Special Needs Planning and Your Estate - Meeting Their Needs When You're Gone
by Don Drake, Connelly Law Offices, Ltd.
"Third-party special needs trusts, sometimes called supplemental needs trusts, are estate planning tools for parents of children with mental/physical disabilities and the elderly," said professional fiduciary and certified elder law Attorney RJ Connelly III. "This type of trust will receive assets from you or another benefactor expressly for that person with a disability with multiple goals in mind."
The goals Attorney RJ Connelly speaks of include:
Leaving funds for your child's or elderly family member's benefit without causing the loss of public benefits.
Ensuring these funds are professionally managed.
Ensuring other family members are not overburdened caring for a disabled sibling or older adult and that the task falls evenly among siblings or family members.
Fair asset distribution of your estate among your disabled child or older adults and your other children.
Ensuring there is enough money to meet the needs of your disabled child or adult.
"Parents often leave additional assets to siblings and nothing to the disabled child or older adult in the hope that the sibling will adequately manage the money while retaining government benefits and providing overall care and decision making for the special needs person," stated Attorney RJ Connelly. "Unfortunately, this action is not the wisest of approaches for several reasons."
"Government programs are often more supplemental aid to a disabled person than a complete solution," Attorney RJ Connelly continued. "Public benefits programs are often inadequate without monies set up correctly in a trust. Considering this, what is working well today may change tomorrow as public benefits programs and individual circumstances change and, in some cases, could be discontinued entirely. Finally, relying on other children to care for the unique needs of family members puts an undue burden on them, which could strain family relations. If this occurs, resentments can build, and sometimes decision-making is not in the best interest of the special needs family member."
The SECURE Act for Special Needs Planning
"The Setting Every Community Up for Retirement Enhancement (SECURE) Act became effective on January 1, 2020," said Attorney RJ Connelly. "This Act affects special needs planning for third-party supplemental and first-party special needs trusts. The SECURE Act does not change the goal or general planning method related to children or adults with a disability and planning with retirement assets. The preferred method is a properly drafted third-party special needs trust with a qualified designated beneficiary, specifically an accumulation trust. This trust provides asset management that retains public benefits and provides a lifetime stretch of a traditional retirement account or IRA benefits for the trust beneficiary."
"The unwelcome news about the SECURE Act is the new ten-year payout of retirement assets after the account owner's death, accelerating income tax taxation on the retirement assets," stated Attorney RJ Connelly. "Only a qualified eligible designated beneficiary, commonly called an EBD, can take advantage of a longer than ten-year payout rule. Therefore, unless an exception applies, traditional accounts or IRAs will be paid out within ten years to the designated beneficiary or within five years if there is no designated beneficiary."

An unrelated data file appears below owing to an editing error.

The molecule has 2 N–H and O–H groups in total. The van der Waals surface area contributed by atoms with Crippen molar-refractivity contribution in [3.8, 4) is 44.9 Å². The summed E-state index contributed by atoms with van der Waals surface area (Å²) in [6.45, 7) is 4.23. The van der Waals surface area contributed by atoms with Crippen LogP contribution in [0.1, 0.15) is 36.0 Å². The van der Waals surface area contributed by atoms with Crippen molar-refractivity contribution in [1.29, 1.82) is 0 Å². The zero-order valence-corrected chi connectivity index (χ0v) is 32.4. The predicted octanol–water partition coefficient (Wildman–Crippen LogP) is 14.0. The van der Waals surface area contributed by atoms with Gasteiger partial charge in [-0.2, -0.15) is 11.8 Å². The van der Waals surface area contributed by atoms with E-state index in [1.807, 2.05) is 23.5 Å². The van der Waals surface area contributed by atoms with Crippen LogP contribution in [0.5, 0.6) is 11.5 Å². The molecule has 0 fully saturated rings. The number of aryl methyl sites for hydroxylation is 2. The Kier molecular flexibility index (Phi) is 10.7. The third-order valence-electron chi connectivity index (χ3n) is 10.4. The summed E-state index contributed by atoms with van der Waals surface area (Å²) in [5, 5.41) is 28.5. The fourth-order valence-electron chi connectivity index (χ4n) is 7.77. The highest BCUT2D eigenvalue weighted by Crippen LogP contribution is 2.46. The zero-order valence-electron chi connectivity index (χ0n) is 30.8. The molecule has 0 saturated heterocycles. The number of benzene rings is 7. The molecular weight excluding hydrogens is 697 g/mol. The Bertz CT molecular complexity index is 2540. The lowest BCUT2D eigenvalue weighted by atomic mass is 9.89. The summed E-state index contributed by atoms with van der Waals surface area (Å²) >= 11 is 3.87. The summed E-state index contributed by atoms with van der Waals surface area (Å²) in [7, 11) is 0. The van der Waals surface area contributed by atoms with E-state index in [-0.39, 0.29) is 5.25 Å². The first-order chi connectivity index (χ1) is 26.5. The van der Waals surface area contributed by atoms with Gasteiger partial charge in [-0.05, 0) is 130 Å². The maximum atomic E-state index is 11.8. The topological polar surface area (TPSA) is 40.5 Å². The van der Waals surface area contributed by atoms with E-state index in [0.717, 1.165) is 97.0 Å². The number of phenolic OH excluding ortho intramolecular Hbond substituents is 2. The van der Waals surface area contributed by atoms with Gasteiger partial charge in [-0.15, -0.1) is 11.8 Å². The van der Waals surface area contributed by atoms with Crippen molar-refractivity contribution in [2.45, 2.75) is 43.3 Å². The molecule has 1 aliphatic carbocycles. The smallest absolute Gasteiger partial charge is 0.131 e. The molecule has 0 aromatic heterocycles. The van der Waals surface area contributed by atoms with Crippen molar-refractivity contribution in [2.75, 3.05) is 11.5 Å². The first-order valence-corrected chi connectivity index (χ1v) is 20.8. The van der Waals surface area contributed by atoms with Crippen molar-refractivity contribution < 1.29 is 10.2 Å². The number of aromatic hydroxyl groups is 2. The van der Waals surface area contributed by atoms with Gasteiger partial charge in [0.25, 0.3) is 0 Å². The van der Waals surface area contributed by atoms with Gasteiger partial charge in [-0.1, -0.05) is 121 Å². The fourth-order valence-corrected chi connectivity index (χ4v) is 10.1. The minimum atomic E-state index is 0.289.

Who Are Eligible Designated Beneficiaries?
The EDB Attorney RJ Connelly referred to is a new class of beneficiaries and is an exception category for individuals still permitted to use a lifetime payout. Qualifying EDBs under SECURE are:
A surviving spouse.
Minor children of the participant.
Chronically ill individuals.
A beneficiary less than ten years younger than the participant.
"These exceptions permit the lifetime payout, resulting in less income tax realized by the distributions of retirement assets, as long as the beneficiary's life expectancy is no longer than the default ten-year rule under SECURE," said Attorney RJ Connelly.
However, there are still unanswered questions about SECURE. For instance:
Can remainder beneficiaries of an adequately drafted third-party special needs trust be disregarded when determining the applicable distribution period for an EDB during the EDBs lifetime?
Can a trust for minors as a beneficiary continue without losing EDB status and requiring the ten-year payout?
Is it permissible to certify disability by eligibility for Supplemental Security Income (SSI), Social Security Disability Benefits (SSDI), long-term care Medicaid, or a separate disability certification process that exists for ABLE accounts?
Use an Experienced Professional
"Because of these questions and a lack of clarity around EDBs, I strongly encourage anyone developing a special needs trust to consult with an experienced elder law attorney to avoid any problems with the trust," said Attorney RJ Connelly. "Our special needs trusts professionals can help you map out benefits that can include SSDI, Medicare, Medicaid, food stamps, and more, taking into account the needs of your particular child and the services they may require throughout their life and the associated costs that may occur."
"We will also help you identify a circle of support available to your child and help to identify the best choice as trustee for a special needs trust, which is a critical designation," stated Attorney RJ Connelly. "Our office also has strong ties with therapists, care managers, and other service providers in southern New England that can address upcoming issues that may be unknown to you. Taking these steps towards long-term special needs planning is the best way to ensure your loved one with disabilities can remain socially and financially secure after you're gone."